Various infections surrounding and connected to your mouth can cause bad breath as well. Illnesses related to postnasal drip have been proven to cause bad breath. It stems from the excess and infected mucus lingering in your nasal cavities, throat, or mouth. You’ll want to make sure to consult with your doctor if you suspect you have a nose, mouth or throat infection, regardless of bad breath. Letting these infections accumulate can cause deeper issues as they build.
5. Various Other Chronic Conditions
Halitosis or bad breath is usually a sign of something unpleasant happening in your mouth, nose or throat. Sometimes, however, it can be a sign of a much deeper, chronic body condition that you may not be aware of. 50 million people deal with chronic bad breath per year. Particular studies have shown that 5-10% of halitosis cases are a sign of an issue outside of the mouth. While the chances for the average person of having a deeper issue are slim, the point remains. Your halitosis is a sign that your body is trying to tell you something. Whether it’s that you have dry mouth, you have poor dental hygiene, or that you have something much more serious going on, always listen to your body.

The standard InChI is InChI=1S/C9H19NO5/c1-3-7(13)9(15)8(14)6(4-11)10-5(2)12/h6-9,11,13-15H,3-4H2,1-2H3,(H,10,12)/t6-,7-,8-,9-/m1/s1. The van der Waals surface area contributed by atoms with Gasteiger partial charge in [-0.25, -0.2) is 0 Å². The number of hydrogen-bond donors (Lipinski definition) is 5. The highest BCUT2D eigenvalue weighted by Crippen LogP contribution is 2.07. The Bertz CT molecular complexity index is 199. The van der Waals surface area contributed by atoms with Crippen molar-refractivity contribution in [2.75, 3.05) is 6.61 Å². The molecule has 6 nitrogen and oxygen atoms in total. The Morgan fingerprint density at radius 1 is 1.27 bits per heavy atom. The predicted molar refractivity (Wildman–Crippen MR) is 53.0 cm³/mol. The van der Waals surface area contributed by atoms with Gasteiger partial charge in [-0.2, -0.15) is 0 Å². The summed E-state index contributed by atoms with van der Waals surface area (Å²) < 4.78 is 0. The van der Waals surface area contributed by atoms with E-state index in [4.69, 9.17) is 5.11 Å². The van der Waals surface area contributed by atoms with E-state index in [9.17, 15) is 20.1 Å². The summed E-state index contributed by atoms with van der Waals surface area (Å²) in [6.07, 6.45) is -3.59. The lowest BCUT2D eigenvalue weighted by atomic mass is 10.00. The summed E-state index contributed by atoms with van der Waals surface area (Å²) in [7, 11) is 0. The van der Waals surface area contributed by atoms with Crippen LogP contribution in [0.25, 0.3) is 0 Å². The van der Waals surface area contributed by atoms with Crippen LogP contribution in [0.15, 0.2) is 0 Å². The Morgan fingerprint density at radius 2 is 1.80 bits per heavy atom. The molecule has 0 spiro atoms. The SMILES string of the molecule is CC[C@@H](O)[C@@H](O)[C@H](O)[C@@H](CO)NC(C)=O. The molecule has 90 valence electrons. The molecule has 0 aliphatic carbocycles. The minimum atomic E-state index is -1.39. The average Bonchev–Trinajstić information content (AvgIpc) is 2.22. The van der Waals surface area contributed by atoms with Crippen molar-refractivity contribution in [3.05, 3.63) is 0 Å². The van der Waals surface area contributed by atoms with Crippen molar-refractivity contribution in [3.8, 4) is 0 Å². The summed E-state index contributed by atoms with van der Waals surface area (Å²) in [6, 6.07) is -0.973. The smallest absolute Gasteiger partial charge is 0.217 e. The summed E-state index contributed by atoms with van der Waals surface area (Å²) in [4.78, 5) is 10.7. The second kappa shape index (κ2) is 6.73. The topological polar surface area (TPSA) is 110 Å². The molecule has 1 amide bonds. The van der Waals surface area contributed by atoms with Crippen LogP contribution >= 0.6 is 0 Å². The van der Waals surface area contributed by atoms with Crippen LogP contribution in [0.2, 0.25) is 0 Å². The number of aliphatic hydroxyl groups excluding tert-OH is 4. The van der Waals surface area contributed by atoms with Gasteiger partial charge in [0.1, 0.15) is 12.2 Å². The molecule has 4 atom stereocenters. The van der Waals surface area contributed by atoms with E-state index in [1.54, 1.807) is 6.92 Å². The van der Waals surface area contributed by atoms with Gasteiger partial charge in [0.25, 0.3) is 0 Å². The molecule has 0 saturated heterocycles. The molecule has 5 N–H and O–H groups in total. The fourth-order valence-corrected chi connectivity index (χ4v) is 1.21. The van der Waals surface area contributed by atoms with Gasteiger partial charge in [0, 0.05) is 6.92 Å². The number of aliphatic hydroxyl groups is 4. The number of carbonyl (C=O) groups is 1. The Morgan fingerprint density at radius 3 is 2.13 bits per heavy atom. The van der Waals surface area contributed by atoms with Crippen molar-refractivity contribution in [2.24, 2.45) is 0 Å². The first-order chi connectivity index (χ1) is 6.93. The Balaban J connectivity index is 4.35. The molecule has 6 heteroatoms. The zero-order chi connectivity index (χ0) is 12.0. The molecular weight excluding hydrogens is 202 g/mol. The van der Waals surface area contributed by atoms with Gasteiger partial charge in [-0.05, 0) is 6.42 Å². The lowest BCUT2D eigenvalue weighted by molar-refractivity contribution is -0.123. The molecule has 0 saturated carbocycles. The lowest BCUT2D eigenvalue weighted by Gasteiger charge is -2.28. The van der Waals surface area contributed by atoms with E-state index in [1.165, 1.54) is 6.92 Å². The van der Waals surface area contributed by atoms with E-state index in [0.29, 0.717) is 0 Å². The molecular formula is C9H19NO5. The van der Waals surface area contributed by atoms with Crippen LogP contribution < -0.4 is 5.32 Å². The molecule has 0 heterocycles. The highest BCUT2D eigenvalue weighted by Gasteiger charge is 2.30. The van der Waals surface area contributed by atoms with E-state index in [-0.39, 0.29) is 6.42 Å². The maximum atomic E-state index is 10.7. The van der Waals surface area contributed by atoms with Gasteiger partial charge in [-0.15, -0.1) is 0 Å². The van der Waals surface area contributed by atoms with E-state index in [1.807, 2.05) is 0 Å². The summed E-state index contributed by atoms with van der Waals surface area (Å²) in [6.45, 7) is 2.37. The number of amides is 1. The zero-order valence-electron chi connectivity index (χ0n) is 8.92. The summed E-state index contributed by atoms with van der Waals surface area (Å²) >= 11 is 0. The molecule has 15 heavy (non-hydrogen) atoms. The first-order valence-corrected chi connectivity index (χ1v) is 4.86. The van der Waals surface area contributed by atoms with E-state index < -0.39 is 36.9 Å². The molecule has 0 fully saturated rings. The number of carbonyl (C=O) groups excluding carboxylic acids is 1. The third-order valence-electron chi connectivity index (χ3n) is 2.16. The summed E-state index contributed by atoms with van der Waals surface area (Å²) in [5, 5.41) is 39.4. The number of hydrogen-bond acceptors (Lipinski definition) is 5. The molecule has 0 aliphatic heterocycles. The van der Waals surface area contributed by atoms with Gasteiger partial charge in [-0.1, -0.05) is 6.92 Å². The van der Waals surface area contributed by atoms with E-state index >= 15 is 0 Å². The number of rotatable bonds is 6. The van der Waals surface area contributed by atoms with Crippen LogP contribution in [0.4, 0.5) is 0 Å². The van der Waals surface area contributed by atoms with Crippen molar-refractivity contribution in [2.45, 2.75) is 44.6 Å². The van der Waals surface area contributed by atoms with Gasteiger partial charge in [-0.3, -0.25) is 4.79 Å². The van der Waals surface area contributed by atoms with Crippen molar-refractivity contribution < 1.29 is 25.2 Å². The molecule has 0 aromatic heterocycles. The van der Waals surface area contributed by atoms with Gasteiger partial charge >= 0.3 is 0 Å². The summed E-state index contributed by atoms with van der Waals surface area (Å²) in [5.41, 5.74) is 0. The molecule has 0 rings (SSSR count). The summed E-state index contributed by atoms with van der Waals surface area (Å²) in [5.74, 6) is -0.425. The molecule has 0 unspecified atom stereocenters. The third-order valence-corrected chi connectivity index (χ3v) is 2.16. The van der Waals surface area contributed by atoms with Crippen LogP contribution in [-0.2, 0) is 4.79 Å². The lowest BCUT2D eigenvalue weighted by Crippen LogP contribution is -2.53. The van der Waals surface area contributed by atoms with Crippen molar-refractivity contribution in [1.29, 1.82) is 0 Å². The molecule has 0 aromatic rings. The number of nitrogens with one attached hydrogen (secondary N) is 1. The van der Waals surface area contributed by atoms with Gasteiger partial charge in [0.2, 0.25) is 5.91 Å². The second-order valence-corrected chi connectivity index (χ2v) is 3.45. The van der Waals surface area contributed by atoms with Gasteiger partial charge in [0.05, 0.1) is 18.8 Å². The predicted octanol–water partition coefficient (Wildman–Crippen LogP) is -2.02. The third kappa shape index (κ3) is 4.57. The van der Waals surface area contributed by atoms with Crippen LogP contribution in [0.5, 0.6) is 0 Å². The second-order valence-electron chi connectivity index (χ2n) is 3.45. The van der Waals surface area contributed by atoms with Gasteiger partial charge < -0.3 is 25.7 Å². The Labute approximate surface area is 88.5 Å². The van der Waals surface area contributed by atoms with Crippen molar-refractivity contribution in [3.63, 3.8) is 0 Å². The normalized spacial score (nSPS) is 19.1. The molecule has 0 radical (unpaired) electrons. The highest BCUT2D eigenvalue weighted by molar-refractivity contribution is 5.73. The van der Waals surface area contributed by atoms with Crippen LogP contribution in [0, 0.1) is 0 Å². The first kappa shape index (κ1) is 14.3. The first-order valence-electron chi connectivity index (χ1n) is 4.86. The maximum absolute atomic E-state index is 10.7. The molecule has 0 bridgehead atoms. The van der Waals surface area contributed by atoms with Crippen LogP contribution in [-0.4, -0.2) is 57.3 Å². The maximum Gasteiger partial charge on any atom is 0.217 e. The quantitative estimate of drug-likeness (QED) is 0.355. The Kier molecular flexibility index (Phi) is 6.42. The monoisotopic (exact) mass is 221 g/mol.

Treatments and Remedies
1. If You Don’t Already, Get Regular Dental Cleanings
As mentioned before, bad breath can come from a lack of dental hygiene. Not consulting a dentist regularly to make sure you’re in tip-top shape can be your halitosis downfall. You should check in for a dental cleaning twice a year, or once every six months for good measure. A trusted dentist will be able to clean your mouth out properly, and get to the places that you frequently miss, cleaning out any hot spots in your mouth for bad breath bacteria to build up. They will also be able to detect and fill cavities, which will help prevent bad breath.